OER 22: Open to Uncertainty?

Together with the Open University’s Anne Gambles and Open Education Global’s Executive Director Paul Stacey, I presented an interactive session “Open to uncertainty? Foresight and strategy for turbulent times” at the Open Education Resources conference OER22, run by the Assocation for Learning Technology.

Our session invited participants to explore ways of strategic thinking which support the goals of the open education movement during “TUNA conditions” characterised by turbulence, uncertainty, novelty, or ambiguity.

How might the fundamentals of publishing and intellectual property change in the future? What impact will changing social, economic, and political values have on the open education ecosystem? What new domains of learning and research might it be possible to “open” in times to come? Will the very definition of what is “open” evolve? How might exploring the answers to such questions help us make better decisions today?

In 2021-2022, I worked with Anne’s team on the Islands in the Sky project exploring future ways of working at the OU, and with Paul’s organisation on their new strategic plan Open for Public Good, as well as further work on value co-creation in the open education movement. They shared insights from their projects during the session.

You can watch a recording of our joint session from OER 22 below, or on YouTube.

IMAJINE: The Future of Corruption

Corruption is on the rise across the world. It can be seen in old forms, such as bribery and nepotism, and newer ones, such as state capture and global flows of corrupt capital.

In the latest response to the IMAJINE scenarios, Professor Robert Barrington of the Centre for the Study of Corruption at the University of Sussex offers an account of how corruption might appear in each of IMAJINE’s four future visions of Europe in 2048.

As Professor Barrington says, “the abuse of entrusted power for private gain can undermine any objectives at any time, and should be a constant consideration for the successful management of any political economy”.

In his timely response, which can be read at the IMAJINE website, he explores how plausible future scenarios can help us address the emerging challenges of corruption today.

IMAJINE: Digital Futures

Citizens gaming artificially intelligent policy mechanisms, a telepresence Luddite movement, ecological damage from cyberattacks, corporations supplanting governments, & rights for intelligent software agents – Caroline Baylon of the UK’s All-Party Parliamentary Group for Future Generations explores potential implications for the digital world, cybersecurity, and AI in the IMAJINE scenarios.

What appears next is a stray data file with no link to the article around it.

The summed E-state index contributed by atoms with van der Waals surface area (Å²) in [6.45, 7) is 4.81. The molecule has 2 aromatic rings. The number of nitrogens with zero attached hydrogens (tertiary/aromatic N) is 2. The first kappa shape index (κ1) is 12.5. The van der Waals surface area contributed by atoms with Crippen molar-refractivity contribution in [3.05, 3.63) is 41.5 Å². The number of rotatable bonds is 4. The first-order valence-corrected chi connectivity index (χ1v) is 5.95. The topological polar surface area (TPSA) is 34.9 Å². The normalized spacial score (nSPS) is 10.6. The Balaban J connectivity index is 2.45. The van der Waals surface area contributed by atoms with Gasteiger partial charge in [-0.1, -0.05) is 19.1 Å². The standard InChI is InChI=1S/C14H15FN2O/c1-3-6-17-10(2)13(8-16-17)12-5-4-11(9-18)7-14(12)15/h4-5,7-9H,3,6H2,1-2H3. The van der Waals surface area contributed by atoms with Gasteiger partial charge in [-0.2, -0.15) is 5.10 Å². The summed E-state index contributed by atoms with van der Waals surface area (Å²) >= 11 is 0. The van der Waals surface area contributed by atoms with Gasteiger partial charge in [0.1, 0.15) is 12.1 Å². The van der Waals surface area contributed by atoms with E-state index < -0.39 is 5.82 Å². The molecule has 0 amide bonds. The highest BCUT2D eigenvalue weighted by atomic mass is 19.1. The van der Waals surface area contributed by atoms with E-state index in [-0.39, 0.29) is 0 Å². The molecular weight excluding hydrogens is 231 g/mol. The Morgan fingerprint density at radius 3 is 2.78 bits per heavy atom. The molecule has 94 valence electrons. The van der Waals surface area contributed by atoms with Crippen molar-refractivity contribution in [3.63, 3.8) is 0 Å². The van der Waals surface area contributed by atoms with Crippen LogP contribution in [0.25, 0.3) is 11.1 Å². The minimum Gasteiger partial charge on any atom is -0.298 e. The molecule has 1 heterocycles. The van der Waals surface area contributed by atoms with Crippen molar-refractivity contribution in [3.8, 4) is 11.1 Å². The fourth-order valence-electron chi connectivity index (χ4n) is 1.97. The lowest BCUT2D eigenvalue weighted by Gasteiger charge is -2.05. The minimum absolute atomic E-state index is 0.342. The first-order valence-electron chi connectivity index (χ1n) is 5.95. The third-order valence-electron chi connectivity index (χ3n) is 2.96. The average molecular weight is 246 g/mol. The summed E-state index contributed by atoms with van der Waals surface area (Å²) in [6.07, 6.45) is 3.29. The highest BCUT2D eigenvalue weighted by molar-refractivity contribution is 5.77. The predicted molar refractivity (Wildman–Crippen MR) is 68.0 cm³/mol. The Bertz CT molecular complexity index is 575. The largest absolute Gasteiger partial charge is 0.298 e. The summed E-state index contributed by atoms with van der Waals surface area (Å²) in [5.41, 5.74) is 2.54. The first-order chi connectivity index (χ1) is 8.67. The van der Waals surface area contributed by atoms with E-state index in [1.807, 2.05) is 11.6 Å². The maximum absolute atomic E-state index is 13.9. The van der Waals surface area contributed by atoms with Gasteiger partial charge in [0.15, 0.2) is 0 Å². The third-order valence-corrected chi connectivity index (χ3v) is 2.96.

You can read Caroline’s response to the scenarios at the IMAJINE website.

Open to uncertainty? Workshop for OER22

Together with the Open University’s Anne Gambles and Simon Ashby, and Open Education Global’s Executive Director Paul Stacey, I’ll be running an online workshop for the OER22 conference hosted by the Association for Learning Technology.

Our session, “Open to uncertainty?”, explores ways of strategic thinking which support the goals of the open education movement in times of turbulence, uncertainty, novelty, and ambiguity.

In addition to practical, participatory activities, we’ll share experiences from the Open University’s ongoing ‘Islands in the Sky‘ project and last year’s development of Open Education Global’s new strategic plan.

OER22 is a hybrid event running 26-28 April, promising to “put the spotlight on both the value and limitations of open education in a (post)pandemic world”. Find out more at the conference website.

Facing the Strategic Sublime: Scenario Planning as Gothic Narrative

Marie Mahon of NUI Galway and I are in Vector with a new piece taking a literary approach to strategy, scenarios, and foresight.

In “Facing the Strategic Sublime: Scenario Planning as Gothic Narrative“, we investigate how constructing plausible future scenarios can help people to test their assumptions, suspend preconceptions, and engage with issues and information that they had previously framed out of consideration.

In doing this, we argue, scenarios are akin to Gothic literature, offering what Leila Taylor calls “a means of working through the discomfort of a changing world through the safety of fiction”.

Treating scenarios in this way “restores both our humility with regard to external forces that may seem almost unbearable to face, & the troubling sense that our own desires may not be pure or uncomplicated…”

See more at the Vector website.

Library Journal: COVID-era scenarios for Reading, Pennsylvania

“It was clear we should not wait out COVID-19. We needed a vision for where our services were headed, even if we couldn’t fully see what lay in store.”

In Library Journal, Bronwen Gamble of the Reading Public Library in Pennyslvania writes with me about our experience developing COVID-era scenarios to inform strategy for one of the United States’ oldest public libraries.

You can read our piece “Change the Scene” at the Library Journal website.

IMAJINE Workshop: Territorial Inequalities, Cohesion Policy, and Spatial Justice

On 23rd March in Brussels, the IMAJINE project hosts a hybrid event bringing together researchers & policy experts to discuss territorial inequalities within Europe.

IMAJINE explores key questions of territorial inequality, cohesion, and spatial justice: do Europeans have equal rights and opportunities regardless of where they live? Is your ability to realise your rights compromised by where you live?